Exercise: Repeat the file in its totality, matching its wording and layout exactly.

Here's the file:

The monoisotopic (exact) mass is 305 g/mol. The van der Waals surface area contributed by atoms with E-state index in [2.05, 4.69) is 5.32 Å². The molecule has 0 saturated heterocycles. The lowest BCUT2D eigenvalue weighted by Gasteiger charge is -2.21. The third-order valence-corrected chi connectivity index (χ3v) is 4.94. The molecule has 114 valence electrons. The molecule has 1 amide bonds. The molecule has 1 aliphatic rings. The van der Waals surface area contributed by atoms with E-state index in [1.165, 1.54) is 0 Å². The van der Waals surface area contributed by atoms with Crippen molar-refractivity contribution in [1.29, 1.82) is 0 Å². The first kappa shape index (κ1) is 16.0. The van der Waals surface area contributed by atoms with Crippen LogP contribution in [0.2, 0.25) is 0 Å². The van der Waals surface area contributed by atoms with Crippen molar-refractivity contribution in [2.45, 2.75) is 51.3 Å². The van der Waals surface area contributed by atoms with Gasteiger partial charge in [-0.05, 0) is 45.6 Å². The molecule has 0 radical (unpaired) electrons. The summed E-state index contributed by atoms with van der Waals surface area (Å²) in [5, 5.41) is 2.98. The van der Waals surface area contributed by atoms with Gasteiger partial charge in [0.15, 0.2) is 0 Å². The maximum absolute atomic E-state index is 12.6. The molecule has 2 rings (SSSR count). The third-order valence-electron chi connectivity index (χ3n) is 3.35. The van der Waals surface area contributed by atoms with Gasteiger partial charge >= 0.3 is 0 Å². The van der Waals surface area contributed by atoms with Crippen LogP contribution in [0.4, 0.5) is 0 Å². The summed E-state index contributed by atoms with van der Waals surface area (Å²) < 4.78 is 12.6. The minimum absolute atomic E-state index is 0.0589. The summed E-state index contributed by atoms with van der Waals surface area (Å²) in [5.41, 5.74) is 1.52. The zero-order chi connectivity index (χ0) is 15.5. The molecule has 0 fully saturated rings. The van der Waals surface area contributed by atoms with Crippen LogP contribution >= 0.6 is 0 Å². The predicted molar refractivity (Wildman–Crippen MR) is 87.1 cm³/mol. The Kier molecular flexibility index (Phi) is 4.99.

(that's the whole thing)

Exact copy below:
The monoisotopic (exact) mass is 305 g/mol. The van der Waals surface area contributed by atoms with E-state index in [2.05, 4.69) is 5.32 Å². The molecule has 0 saturated heterocycles. The lowest BCUT2D eigenvalue weighted by Gasteiger charge is -2.21. The third-order valence-corrected chi connectivity index (χ3v) is 4.94. The molecule has 114 valence electrons. The molecule has 1 amide bonds. The molecule has 1 aliphatic rings. The van der Waals surface area contributed by atoms with E-state index in [1.165, 1.54) is 0 Å². The van der Waals surface area contributed by atoms with Crippen molar-refractivity contribution in [1.29, 1.82) is 0 Å². The first kappa shape index (κ1) is 16.0. The van der Waals surface area contributed by atoms with Crippen LogP contribution in [0.2, 0.25) is 0 Å². The van der Waals surface area contributed by atoms with Crippen molar-refractivity contribution in [2.45, 2.75) is 51.3 Å². The van der Waals surface area contributed by atoms with Gasteiger partial charge in [-0.05, 0) is 45.6 Å². The molecule has 0 radical (unpaired) electrons. The summed E-state index contributed by atoms with van der Waals surface area (Å²) in [5, 5.41) is 2.98. The van der Waals surface area contributed by atoms with Gasteiger partial charge in [0.15, 0.2) is 0 Å². The maximum absolute atomic E-state index is 12.6. The molecule has 2 rings (SSSR count). The third-order valence-electron chi connectivity index (χ3n) is 3.35. The van der Waals surface area contributed by atoms with Gasteiger partial charge >= 0.3 is 0 Å². The van der Waals surface area contributed by atoms with Crippen LogP contribution in [0.4, 0.5) is 0 Å². The summed E-state index contributed by atoms with van der Waals surface area (Å²) < 4.78 is 12.6. The minimum absolute atomic E-state index is 0.0589. The summed E-state index contributed by atoms with van der Waals surface area (Å²) in [5.41, 5.74) is 1.52. The zero-order chi connectivity index (χ0) is 15.5. The molecule has 0 fully saturated rings. The van der Waals surface area contributed by atoms with Crippen LogP contribution >= 0.6 is 0 Å². The predicted molar refractivity (Wildman–Crippen MR) is 87.1 cm³/mol. The Kier molecular flexibility index (Phi) is 4.99.